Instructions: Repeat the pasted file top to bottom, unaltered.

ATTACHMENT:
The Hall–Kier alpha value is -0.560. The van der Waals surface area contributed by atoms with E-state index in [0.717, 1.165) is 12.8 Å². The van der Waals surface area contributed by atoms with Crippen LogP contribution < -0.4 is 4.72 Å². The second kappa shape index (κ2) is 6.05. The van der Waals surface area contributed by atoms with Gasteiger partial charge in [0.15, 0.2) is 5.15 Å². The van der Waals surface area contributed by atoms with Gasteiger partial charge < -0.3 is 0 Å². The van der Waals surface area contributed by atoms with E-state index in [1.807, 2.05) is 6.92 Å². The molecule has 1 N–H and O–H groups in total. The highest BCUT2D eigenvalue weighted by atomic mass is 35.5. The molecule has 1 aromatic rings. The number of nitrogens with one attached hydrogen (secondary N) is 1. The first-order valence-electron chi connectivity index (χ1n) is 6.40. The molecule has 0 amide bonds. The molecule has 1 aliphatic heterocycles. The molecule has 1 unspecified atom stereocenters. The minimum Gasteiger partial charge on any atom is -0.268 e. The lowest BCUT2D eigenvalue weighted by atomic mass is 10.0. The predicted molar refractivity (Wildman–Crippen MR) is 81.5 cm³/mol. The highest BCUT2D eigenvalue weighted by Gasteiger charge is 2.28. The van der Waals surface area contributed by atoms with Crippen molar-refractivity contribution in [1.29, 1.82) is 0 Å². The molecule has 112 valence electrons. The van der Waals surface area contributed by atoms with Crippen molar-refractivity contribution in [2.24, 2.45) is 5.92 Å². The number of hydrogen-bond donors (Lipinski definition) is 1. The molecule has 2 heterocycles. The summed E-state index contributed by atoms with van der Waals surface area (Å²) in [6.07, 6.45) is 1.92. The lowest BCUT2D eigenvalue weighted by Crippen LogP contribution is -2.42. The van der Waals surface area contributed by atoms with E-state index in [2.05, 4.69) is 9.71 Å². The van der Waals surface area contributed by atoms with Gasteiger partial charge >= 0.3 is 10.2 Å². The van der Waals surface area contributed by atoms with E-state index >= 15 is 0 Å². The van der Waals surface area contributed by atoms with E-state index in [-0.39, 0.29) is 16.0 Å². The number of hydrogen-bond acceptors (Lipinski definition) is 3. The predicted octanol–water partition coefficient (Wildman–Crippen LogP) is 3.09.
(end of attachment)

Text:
The Hall–Kier alpha value is -0.560. The van der Waals surface area contributed by atoms with E-state index in [0.717, 1.165) is 12.8 Å². The van der Waals surface area contributed by atoms with Crippen LogP contribution < -0.4 is 4.72 Å². The second kappa shape index (κ2) is 6.05. The van der Waals surface area contributed by atoms with Gasteiger partial charge in [0.15, 0.2) is 5.15 Å². The van der Waals surface area contributed by atoms with Gasteiger partial charge < -0.3 is 0 Å². The van der Waals surface area contributed by atoms with E-state index in [1.807, 2.05) is 6.92 Å². The molecule has 1 N–H and O–H groups in total. The highest BCUT2D eigenvalue weighted by atomic mass is 35.5. The molecule has 1 aromatic rings. The number of nitrogens with one attached hydrogen (secondary N) is 1. The first-order valence-electron chi connectivity index (χ1n) is 6.40. The molecule has 0 amide bonds. The molecule has 1 aliphatic heterocycles. The molecule has 1 unspecified atom stereocenters. The minimum Gasteiger partial charge on any atom is -0.268 e. The lowest BCUT2D eigenvalue weighted by atomic mass is 10.0. The predicted molar refractivity (Wildman–Crippen MR) is 81.5 cm³/mol. The highest BCUT2D eigenvalue weighted by Gasteiger charge is 2.28. The van der Waals surface area contributed by atoms with Crippen molar-refractivity contribution in [1.29, 1.82) is 0 Å². The molecule has 112 valence electrons. The van der Waals surface area contributed by atoms with Crippen molar-refractivity contribution in [2.24, 2.45) is 5.92 Å². The number of hydrogen-bond donors (Lipinski definition) is 1. The molecule has 2 heterocycles. The summed E-state index contributed by atoms with van der Waals surface area (Å²) in [6.07, 6.45) is 1.92. The lowest BCUT2D eigenvalue weighted by Crippen LogP contribution is -2.42. The van der Waals surface area contributed by atoms with E-state index in [2.05, 4.69) is 9.71 Å². The van der Waals surface area contributed by atoms with Gasteiger partial charge >= 0.3 is 10.2 Å². The van der Waals surface area contributed by atoms with E-state index >= 15 is 0 Å². The van der Waals surface area contributed by atoms with E-state index in [-0.39, 0.29) is 16.0 Å². The number of hydrogen-bond acceptors (Lipinski definition) is 3. The predicted octanol–water partition coefficient (Wildman–Crippen LogP) is 3.09.